Cell surface biotinylation
Cell surface biotinylation was carried out in a manner similar to that performed in Kleinberger et al., 2014. Briefly, cells were washed at room temperature (RT) with PBS and labeled with the EZ-Link Sulfo-NHS-SS-Biotin reagent (ThermoFisher) at 1 mg/ml in PBS for 15 min. Cells were then placed on ice, washed with cold Tris-buffered saline to quench the biotin reagent, then washed with cold PBS and finally lysed and clarified as described above. To capture biotinylated proteins, Strep-Tactin resin (iba) was added to the clarified lysates and the mixtures rotated at 4 °C for 1 h. The resin was then pelleted and washed multiple times with lysis buffer. Finally, 2X SDS-PAGE sample buffer supplemented with DTT was added to the washed resin, and the samples were vortexed, heated and prepared for immunoblotting as described above. For the analysis of surface-labeled TREM2, we quantified the entire surface-labeled signal (including mature and immature bands) by densitometry and normalized the signal of individual variants to the WT signal.
We used the “SKAT” package  in R to conduct all gene-based association tests. The SKAT package allows users to conduct sequence kernel association tests, which are powerful when a portion of the variants in a region are noncausal or variant effects are in different directions. All genetic analyses using in the MAC and ADSP cohorts were completed using R.
Protein expression analyses and plots were completed using Graphpad Prism 6 (La Jolla, CA). Protein expression differences were established with ANOVA tests. We used the Holm-Sidak method for our post hoc testing.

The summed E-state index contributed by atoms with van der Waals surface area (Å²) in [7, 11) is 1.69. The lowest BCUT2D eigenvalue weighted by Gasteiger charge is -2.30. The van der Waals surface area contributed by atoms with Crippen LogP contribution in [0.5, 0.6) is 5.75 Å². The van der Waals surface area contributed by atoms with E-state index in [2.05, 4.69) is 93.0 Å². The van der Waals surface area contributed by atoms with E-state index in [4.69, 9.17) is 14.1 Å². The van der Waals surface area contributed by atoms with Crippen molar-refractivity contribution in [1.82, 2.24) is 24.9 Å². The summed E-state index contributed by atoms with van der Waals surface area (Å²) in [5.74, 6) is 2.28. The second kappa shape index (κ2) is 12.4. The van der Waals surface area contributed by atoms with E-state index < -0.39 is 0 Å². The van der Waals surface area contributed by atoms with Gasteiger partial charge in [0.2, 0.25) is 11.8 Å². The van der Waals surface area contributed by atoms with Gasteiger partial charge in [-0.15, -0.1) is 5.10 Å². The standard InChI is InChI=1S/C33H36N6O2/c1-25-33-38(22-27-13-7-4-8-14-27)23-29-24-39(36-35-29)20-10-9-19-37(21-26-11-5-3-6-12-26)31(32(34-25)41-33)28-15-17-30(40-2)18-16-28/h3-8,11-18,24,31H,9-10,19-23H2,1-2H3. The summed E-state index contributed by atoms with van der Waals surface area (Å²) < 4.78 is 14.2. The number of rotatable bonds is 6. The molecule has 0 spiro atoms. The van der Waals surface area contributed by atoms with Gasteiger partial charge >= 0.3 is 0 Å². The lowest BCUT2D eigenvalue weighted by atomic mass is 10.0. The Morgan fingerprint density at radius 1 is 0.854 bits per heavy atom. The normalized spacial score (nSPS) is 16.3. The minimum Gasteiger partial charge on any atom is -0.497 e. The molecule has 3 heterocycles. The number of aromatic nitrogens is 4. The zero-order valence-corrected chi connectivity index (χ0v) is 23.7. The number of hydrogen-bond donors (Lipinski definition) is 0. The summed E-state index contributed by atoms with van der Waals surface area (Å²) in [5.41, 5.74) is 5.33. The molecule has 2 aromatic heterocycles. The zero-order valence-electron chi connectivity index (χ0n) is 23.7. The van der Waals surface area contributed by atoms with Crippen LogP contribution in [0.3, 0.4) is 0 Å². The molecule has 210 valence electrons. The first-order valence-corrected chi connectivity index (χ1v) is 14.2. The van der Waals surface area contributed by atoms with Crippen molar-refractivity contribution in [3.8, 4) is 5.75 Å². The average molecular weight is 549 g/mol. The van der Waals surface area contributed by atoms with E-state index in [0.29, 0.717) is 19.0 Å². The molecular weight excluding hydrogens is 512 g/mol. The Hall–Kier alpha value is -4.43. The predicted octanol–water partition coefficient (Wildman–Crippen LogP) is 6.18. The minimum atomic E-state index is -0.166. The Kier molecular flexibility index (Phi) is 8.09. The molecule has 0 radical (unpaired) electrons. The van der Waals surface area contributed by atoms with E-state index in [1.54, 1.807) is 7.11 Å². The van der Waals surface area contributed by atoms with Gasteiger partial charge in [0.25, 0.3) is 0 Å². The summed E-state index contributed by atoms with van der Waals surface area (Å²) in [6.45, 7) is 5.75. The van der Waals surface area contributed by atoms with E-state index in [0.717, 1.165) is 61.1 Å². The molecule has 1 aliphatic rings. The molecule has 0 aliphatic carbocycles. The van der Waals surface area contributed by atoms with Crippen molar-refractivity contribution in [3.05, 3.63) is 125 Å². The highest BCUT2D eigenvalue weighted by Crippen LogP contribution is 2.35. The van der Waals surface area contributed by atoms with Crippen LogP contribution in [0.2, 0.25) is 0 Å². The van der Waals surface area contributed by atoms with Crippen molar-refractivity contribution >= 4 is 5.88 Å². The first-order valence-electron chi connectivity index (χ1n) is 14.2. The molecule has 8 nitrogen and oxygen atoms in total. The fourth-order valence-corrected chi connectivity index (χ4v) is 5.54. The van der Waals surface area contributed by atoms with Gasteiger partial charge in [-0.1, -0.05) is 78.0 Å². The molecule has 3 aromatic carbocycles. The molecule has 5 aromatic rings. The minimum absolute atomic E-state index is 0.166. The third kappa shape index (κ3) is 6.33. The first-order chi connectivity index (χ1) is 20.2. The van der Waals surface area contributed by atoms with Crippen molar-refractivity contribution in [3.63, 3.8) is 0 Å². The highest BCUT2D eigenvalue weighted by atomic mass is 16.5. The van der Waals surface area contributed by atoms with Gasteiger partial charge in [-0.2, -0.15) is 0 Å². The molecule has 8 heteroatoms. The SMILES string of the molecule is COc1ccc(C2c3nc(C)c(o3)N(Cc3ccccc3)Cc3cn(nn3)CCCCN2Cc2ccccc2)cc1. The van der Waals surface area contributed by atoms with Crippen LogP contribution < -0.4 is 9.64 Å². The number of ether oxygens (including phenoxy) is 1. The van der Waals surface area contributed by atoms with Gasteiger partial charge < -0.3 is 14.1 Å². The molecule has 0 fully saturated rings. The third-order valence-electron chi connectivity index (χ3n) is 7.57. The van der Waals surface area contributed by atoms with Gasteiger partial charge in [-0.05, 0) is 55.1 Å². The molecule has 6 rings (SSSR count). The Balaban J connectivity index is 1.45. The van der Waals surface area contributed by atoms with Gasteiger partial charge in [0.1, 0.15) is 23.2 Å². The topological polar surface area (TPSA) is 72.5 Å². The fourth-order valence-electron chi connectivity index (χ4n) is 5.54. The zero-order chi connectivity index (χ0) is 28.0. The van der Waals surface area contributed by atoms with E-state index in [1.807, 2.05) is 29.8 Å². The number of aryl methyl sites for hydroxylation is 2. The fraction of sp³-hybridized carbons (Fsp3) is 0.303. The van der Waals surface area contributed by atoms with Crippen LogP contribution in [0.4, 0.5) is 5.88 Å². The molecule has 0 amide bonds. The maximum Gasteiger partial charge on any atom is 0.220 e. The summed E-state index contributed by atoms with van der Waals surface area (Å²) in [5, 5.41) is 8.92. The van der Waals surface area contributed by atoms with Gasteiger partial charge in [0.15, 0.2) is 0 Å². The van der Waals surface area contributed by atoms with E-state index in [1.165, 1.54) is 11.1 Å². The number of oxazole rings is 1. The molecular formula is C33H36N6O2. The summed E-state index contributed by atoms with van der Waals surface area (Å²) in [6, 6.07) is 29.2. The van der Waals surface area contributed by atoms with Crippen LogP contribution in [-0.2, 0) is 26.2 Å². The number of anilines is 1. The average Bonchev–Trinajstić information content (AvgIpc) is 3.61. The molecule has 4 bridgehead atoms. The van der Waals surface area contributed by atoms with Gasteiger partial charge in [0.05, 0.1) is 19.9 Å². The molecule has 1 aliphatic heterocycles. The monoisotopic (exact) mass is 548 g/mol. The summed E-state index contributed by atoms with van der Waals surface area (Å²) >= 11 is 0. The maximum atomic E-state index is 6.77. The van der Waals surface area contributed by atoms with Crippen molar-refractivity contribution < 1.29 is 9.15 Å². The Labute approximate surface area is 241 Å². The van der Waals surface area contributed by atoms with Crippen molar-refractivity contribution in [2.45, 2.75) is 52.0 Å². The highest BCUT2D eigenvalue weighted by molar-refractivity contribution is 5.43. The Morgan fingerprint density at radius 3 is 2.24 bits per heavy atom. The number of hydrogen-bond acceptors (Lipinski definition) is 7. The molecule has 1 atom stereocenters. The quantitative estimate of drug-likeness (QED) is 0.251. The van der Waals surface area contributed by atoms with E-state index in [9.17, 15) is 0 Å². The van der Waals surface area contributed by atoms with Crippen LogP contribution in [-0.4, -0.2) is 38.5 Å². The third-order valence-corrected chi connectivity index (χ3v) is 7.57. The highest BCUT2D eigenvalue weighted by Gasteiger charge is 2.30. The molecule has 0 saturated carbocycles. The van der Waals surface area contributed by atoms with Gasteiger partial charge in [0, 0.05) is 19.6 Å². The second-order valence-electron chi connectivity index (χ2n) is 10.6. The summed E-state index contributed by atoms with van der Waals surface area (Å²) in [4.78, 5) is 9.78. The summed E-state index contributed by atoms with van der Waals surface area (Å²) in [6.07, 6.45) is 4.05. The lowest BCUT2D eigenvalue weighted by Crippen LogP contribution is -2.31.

Two hundred and seventy six individuals (245 healthy controls and 31 individuals with AD) participated in this study’s discovery analysis; 5,560 (2,633 healthy controls and 2,927 individuals with AD) participated in this study’s replication analysis. Detailed cohort characteristics by diagnostic grouping for each cohort are provided in Table 1. In both cohorts, there were significant differences in age by diagnostic grouping and APOE ε4 dosage, and no significant differences by sex. As expected, in the discovery cohort, there were significant differences in mean CDR and MMSE score. There was no significant difference in education in the discovery cohort.
Rare variation in TREM2 is enriched in amnestic Alzheimer’s disease
After quality control and annotation, 157 gene SNP sets were identified. The identified genes are listed in Additional file 1: List S1. Of these, 43 gene SNP sets had 4 or more eligible SNPs and were included in the aggregate burden analysis. The most significant gene SNP set in our discovery analysis was TREM2 (p = 0.001). After multiple testing correction using the Bonferroni method, the p-value for TREM2 was 0.04. Summary data for this analysis are shown in Table 2. The variants included in the TREM2 SNP set and their amino acid coding changes are summarized in Table 3. Full results for all 43 SNP sets are shown in Additional file 1: Table S1.
Replication analysis in clinically diagnosed and pathologically confirmed AD